How to blog with Jupyter Notebook

Elan Ding
Modified: June 9, 2018

Github Repository

Introduction

Jupyter Notebook makes sharing ideas incredibly easy. All one need is the .ipynb file and type in the command line

jupyter notebook

to view the file in the browser.

However, at some point, I want to be able to present my work to non-technical people who have never heard of Python or Jupyter Notebook. This is where the wonderful nbconvert comes in. With Jupyter and Python installed, I can simply enter the following into the command line

jupyter nbconvert --to html myfile.ipynb

The output will be myfile.html, which can be opened by any modern web browser.

However, the .html file obtained from nbconvert has a fixed style, so it does not look so good if I want to incorporate that into my blog. In particular, it is missing a navigation bar, so I cannot go back to my homepage! I did some research, and found this excellent post. I made some simplifications and customizations. Hope this can help those who are interested in blogging with Jupyter.

Customization

The first step is to create an empty HTML template so that we can manually inject all the stylings later.

jupyter-blog/custom/template.html

<!DOCTYPE html>
<html>
  <head>
      math_block
      css_block
  </head>
  <body>
      navbar_block
      body_block
      js_block
  </body>
</html>

Notice that the blocks math_block, css_block, navbar_block, body_block, and js_block are for customization purposes. Feel free to name them whatever you want.

Next, we are going to create some .txt files that correspond to these customization blocks. (I provide my examples here, which will not work for you. You need to modify that to match your own website's styles.)

jupyter-blog/custom/navbar.txt

<nav class="navbar navbar-default">
    <div class="container text-center">
        <div id="navbar" class="navbar-collapse">
            <ul class="nav navbar-nav">
                <li><a href="../../index.html">Home</a></li>
                <li><a href="../../projects.html">Projects</a></li>
                <li><a href="../../blog/index.html">Blog</a></li>
                <li><a href="../../files/cv.pdf">CV</a></li>
            </ul>
        </div>
    </div>
</nav>

jupyter-blog/custom/main_css.txt

<meta charset="utf-8">
<meta http-equiv="X-UA-Compatible" content="IE=edge">
<meta name="viewport" content="width=device-width, initial-scale=1">
<meta name="description" content="">
<meta name="author" content="">
<title>Elan Ding</title>
<link rel="stylesheet" href="../../assets/css/bootstrap.min.css" />
<link rel="stylesheet" href="../../assets/css/elan-custom.css" />

Note that the file bootstrap.min.css is the bootstrap custom theme obtained here. My own custom css file is stored in elan-custom.css. My custom customization, which includes something like this:

body {
    font-family:  "Arial Narrow Bold", sans-serif;
    font-size: 21px;
    line-height: 1.42857143;
    color: #777777;
    background-color: #ffffff
}

jupyter-blog/custom/main_js.txt

<script src="../../assets/js/jquery.min.js"></script>
<script src="../../assets/js/jquery.scrolly.min.js"></script>
<script src="../../assets/js/skel.min.js"></script>
<script src="../../assets/js/skel-viewport.min.js"></script>
<script src="../../assets/js/util.js"></script>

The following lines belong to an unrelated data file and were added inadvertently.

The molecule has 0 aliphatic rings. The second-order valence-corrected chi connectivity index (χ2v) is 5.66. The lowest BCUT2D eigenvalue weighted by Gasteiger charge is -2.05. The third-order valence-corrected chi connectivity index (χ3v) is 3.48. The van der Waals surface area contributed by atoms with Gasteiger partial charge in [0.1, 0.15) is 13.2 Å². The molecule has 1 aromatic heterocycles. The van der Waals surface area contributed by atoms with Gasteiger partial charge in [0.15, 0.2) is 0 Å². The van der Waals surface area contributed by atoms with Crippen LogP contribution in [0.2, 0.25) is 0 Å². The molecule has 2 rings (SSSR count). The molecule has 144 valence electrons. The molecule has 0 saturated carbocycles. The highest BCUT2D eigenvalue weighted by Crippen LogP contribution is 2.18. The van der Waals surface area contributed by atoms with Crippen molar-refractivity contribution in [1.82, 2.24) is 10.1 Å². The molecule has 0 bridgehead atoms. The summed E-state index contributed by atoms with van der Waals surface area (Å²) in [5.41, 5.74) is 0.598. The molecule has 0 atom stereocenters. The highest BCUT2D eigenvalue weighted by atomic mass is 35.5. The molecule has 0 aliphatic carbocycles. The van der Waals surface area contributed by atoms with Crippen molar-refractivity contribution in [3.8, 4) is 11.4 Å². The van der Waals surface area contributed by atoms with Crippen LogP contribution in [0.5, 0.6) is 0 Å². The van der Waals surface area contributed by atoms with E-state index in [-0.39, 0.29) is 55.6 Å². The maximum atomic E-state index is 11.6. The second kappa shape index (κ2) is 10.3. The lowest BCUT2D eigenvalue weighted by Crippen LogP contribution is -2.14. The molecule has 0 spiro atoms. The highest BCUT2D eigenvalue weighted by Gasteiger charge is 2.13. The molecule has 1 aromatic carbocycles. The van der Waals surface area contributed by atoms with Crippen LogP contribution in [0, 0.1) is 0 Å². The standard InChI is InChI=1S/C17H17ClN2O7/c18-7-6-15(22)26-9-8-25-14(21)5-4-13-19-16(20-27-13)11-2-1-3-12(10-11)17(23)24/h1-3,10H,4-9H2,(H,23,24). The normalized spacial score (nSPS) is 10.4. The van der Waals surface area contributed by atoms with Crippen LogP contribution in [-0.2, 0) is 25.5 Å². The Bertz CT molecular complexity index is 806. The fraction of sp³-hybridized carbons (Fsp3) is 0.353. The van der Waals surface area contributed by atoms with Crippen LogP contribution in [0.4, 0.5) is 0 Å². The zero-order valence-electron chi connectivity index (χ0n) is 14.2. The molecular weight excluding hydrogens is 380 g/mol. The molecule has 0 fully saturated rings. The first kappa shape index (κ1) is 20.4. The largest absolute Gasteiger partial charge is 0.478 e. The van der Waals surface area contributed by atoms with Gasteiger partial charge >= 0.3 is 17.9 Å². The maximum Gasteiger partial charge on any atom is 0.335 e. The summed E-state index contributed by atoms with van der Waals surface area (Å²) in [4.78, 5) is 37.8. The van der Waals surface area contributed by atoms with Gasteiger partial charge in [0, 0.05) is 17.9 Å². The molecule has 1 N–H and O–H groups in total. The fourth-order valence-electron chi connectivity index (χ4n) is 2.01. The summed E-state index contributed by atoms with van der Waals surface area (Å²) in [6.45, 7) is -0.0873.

<script src="../../assets/js/main.js"></script>

jupyter/custom/mathjax.txt

<script src='https://cdnjs.cloudflare.com/ajax/libs/mathjax/2.7.4/latest.js?config=TeX-MML-AM_CHTML' async></script>

<script type="text/x-mathjax-config">
  MathJax.Hub.Config({
    extensions: ["tex2jax.js"],
    jax: ["input/TeX", "output/HTML-CSS"],
    tex2jax: {
      inlineMath: [ ['$','$'], ["\\(","\\)"] ],
      displayMath: [ ['$$','$$'], ["\\[","\\]"] ],
      processEscapes: true
    }
  });
</script>

Notice that I did not create the file for body_block yet. This will be the main body of the html file, which comes from using nbconvert. Let's do that using Python.

Converting to html

If you don't have nbconvert installed, simply type

pip install nbconvert

in your terminal to install it. Then, create this Python script:

jupyter-blog/blog-convert.py

#!/usr/bin/env python

import os
from subprocess import Popen
import sys

inFile = sys.argv[1]
Popen('jupyter nbconvert '+inFile +' --template basic', shell=True).wait()
newFile = os.path.splitext(inFile)[0]+'.html'

template = open('custom/template.html', 'r').read()

read_navbar = open('custom/navbar.txt', 'r').read()
read_css = open('custom/main_css.txt', 'r').read()
read_gs = open('custom/main_js.txt','r').read()
read_body = open(newFile, 'r').read()
read_mathjax = open('custom/mathjax.txt', 'r').read()

template = template.replace("navbar_block", "\n" + read_navbar + "\n")
template = template.replace("js_block", "\n" + read_gs + "\n")
template = template.replace("css_block", "\n" + read_css + "\n")
template = template.replace("body_block", "\n" + read_body + "\n")
template = template.replace("math_block", "\n" + read_mathjax + "\n")

with open(newFile, 'w') as f:
    f.write(template)

Basically this script converts your .ipynb file into a raw .html first. Then, it reads this file as the body_block in the template. Finally, it fills in all the missing pieces in template.html.

Final step

Finally, make sure all files are in the same directory, which looks something like this:

  • Jupyter-blog
    • README.md
    • blog-convert.py
    • custom
      • main_css.txt
      • main_js.txt
      • mathjax.txt
      • navbar.txt
      • template.html
    • yourfile.ipynb

Next, cd to that directory in your command line, and type

python blog-convert.py yourfile.ipynb

There you go! You should see a new file yourfile.html, which integrates into your website. The files used here are available to download on Github.